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Intel: Lebanon aid wrangling exposes divide in Trump administration

The US Treasury Department today sanctioned one Democratic Republic of Congo-based and two Lebanon-based individuals accused of financing Hezbollah: Saleh Assi, Nazem Said Ahmad and Tony Saab.
U.S. Secretary of State Mike Pompeo makes a statement to the press at the State Department in Washington, U.S., December 11, 2019. REUTERS/Yuri Gripas - RC22TD9VK2L0

The US Treasury Department today sanctioned one Democratic Republic of Congo-based and two Lebanon-based individuals accused of financing Hezbollah: Saleh Assi, Nazem Said Ahmad and Tony Saab.

The money laundering designations come a day after Bloomberg reported that Secretary of State Mike Pompeo personally intervened to release $115 million in economic aid to Lebanon that had been delayed for a month at the behest of Hezbollah hawks in the Donald Trump administration and Congress. And earlier this month, the White House released $105 million in Lebanese military assistance after a months-long hold.

Why it matters: The on-again-off-again aid holds are sending mixed messages to Beirut amid the country’s worst economic crisis since the civil war. Lebanese protesters continue to demand that the country’s political old guard step down, including Hezbollah and its allies.

While today’s sanctions and Pompeo’s stated support for the protesters indicate that the United States is still committed to squeezing Hezbollah financially, the aid meddling sheds light on the divide within the Trump administration between hard-liners and those who believe that the assistance bolsters Lebanese institutions against the Shiite paramilitary group’s influence.

Behind the scenes: Bloomberg reported that USAID deputy administrator Bonnie Glick delayed the economic aid after consulting with deputy national security adviser Victoria Coates and Hezbollah hawks in Congress. Coates used to serve as the national security adviser for Sen. Ted Cruz, R-Texas, who has introduced legislation cracking down on Lebanese assistance. Undersecretary of State for Political Affairs David Hale sought to continue the economic aid, ultimately winning out when Pompeo told Glick to release it.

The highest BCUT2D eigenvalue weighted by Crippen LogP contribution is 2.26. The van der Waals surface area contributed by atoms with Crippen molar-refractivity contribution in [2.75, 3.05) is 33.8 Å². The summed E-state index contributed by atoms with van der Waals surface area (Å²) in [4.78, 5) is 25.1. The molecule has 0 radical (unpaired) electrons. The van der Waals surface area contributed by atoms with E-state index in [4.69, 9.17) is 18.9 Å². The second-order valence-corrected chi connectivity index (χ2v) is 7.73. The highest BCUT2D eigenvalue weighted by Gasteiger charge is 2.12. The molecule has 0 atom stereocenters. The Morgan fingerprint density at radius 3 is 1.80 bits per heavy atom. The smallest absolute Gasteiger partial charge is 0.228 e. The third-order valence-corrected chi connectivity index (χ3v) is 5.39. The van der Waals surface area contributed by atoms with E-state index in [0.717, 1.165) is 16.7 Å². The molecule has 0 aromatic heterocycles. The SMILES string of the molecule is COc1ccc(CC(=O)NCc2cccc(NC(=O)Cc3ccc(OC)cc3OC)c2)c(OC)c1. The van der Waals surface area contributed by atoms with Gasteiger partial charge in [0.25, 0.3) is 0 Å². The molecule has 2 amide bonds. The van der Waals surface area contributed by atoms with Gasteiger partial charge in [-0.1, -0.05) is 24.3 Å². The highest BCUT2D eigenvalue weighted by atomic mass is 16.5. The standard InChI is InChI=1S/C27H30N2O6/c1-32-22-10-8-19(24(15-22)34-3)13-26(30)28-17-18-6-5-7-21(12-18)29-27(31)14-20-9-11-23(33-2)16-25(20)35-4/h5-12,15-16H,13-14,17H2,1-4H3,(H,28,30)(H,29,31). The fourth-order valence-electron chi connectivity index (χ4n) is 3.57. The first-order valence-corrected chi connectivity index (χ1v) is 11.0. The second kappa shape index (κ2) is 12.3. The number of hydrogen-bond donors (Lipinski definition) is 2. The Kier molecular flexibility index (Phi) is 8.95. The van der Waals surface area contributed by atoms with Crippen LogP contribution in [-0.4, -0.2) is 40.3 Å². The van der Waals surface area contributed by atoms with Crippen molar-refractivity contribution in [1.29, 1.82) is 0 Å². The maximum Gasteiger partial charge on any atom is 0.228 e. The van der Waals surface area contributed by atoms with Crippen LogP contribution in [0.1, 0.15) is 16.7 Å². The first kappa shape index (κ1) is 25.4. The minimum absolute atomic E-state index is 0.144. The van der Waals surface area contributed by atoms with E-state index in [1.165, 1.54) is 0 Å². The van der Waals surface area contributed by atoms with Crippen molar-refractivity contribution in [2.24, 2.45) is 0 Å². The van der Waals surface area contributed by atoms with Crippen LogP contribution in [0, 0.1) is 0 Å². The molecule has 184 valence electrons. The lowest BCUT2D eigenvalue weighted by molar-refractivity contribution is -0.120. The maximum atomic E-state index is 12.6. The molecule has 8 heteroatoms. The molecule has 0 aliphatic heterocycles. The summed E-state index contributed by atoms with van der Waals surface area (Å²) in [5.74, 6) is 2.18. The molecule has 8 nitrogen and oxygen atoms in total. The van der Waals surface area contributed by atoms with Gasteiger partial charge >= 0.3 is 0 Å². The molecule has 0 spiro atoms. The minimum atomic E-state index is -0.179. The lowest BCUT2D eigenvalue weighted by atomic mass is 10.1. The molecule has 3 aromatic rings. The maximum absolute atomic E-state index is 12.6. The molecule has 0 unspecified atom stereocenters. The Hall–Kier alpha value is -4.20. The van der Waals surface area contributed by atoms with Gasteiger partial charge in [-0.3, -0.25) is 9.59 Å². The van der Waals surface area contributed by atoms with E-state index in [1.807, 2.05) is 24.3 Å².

What’s next: Cruz and Rep. Lee Zeldin, R-N.Y., are still trying to get Congress to advance their legislation to condition some military aid to the Lebanese Armed Forces based on its efforts to weed out Hezbollah’s influence and disarm the paramilitary group. Meanwhile, caretaker Prime Minister Saad Hariri is in touch with the World Bank and International Monetary Fund as he seeks to secure loans despite all the economic turmoil. 

Know more: Keep up to speed with the Lebanese protests on Al-Monitor: Sam Brennan has the lowdown on how demonstrators want to change Lebanon’s archaic legal system. And read Pentagon correspondent Jack Detsch’s report on the White House’s decision to release the $105 million hold on Lebanese military aid earlier this month without providing any explanation to Beirut or Congress. 

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